Turkey's political situation and the results of the upcoming referendum are being followed closely by officials at the Greek Foreign Ministry.
Cypriot President Nicos Anastasiades is to meet with United Nations Secretary General Antonio Gutteres in New York on Wednesday in an apparent move to seek ways for the stalled talks to begin again soon.
A trip by Foreign Minister Nikos Kotzias to Washington this week provided an opportunity for the Greek government to exchange views with the US administration but did not necessarily clear up the doubts about Washington’s stance on a range of issues that are of particular interest to Athens.
Diplomatic sources and analysts are concerned about a possible escalation of tension in the Aegean as Turkey heads for a referendum on April 16 that would pave the way for the introduction of an executive presidency to replace the existing parliamentary system and the abolition of the office of Prime Minister among other institutional changes.
The climate between the Greek Cypriot and Turkish Cypriot leaders deteriorated dramatically last Wednesday when a meeting was cancelled after Mustafa Akinci refused to attend. Akinci also cancelled this week's meeting and decided to attend the Islamic Conference next week, leaving no room for the United Nations to take new initiatives to host another meeting of the two leaders in the coming days.
Athens is greatly concerned about the further escalation of tension in the Aegean after Turkish coast guard patrol boat fired real ammunition during a military exercise in the area around the Greek island of Farmakonisi last Friday.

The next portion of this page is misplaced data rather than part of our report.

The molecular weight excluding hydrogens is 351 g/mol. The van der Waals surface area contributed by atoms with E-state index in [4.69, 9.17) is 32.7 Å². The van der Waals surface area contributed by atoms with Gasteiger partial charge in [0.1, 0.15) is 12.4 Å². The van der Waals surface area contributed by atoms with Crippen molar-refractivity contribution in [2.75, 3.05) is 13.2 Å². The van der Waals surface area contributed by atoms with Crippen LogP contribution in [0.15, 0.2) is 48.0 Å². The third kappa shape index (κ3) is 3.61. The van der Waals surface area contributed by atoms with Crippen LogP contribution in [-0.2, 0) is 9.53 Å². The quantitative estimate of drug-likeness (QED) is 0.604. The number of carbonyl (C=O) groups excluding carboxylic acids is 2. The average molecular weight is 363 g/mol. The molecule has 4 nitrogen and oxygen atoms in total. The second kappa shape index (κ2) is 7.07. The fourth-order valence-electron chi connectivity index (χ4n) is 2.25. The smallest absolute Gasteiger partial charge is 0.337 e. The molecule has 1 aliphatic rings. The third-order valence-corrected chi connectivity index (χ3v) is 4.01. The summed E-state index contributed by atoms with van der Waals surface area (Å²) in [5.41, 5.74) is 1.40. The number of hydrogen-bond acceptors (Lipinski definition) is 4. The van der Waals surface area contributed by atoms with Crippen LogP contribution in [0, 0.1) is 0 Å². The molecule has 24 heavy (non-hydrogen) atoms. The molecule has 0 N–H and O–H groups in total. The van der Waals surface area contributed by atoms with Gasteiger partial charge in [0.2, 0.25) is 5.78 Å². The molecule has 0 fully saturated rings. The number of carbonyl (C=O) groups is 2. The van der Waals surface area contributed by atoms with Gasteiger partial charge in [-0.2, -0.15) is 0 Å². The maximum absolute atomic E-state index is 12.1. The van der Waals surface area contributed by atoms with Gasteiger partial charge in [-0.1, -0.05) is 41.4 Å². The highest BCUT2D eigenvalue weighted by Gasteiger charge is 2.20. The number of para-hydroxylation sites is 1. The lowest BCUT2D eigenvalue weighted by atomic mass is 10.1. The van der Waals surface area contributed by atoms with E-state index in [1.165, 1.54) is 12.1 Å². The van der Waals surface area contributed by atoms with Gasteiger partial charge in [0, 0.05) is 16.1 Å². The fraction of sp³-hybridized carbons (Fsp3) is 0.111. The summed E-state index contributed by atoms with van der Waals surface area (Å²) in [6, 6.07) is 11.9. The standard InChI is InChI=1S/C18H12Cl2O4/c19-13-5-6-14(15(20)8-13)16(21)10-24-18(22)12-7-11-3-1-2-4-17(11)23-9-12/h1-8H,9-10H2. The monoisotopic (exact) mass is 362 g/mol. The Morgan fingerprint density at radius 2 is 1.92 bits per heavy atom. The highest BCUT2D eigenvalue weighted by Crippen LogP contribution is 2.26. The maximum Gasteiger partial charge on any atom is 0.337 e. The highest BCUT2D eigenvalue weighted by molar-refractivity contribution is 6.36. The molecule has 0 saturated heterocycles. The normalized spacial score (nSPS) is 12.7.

Prime Minister Alexis Tsipras visited Ukraine last week in a trip that had been decided a few months ago and is was his latest to a country that is facing diplomatic, political and other problems.
The heightened tension between Athens and Ankara, after the Greek Supreme Court rejected the extradition of eight Turkish military officers and reciprocal provocations over the Imia islets in recent days, are casting a shadow over the Cyprus negotiations.
Greece is having to contend with a more aggressive stance from Turkey in the aftermath of Greece's Supreme Court decision not to extradite eight Turkish soldiers who Ankara wants to put on trial for their alleged role in the failed coup last July.
The decision of Greece’s Supreme Court on Thursday to reject an extradition request for eight Turkish military officers who fled Turkey after July’s coup attempt has created great uncertainty about bilateral relations between Ankara and Athens.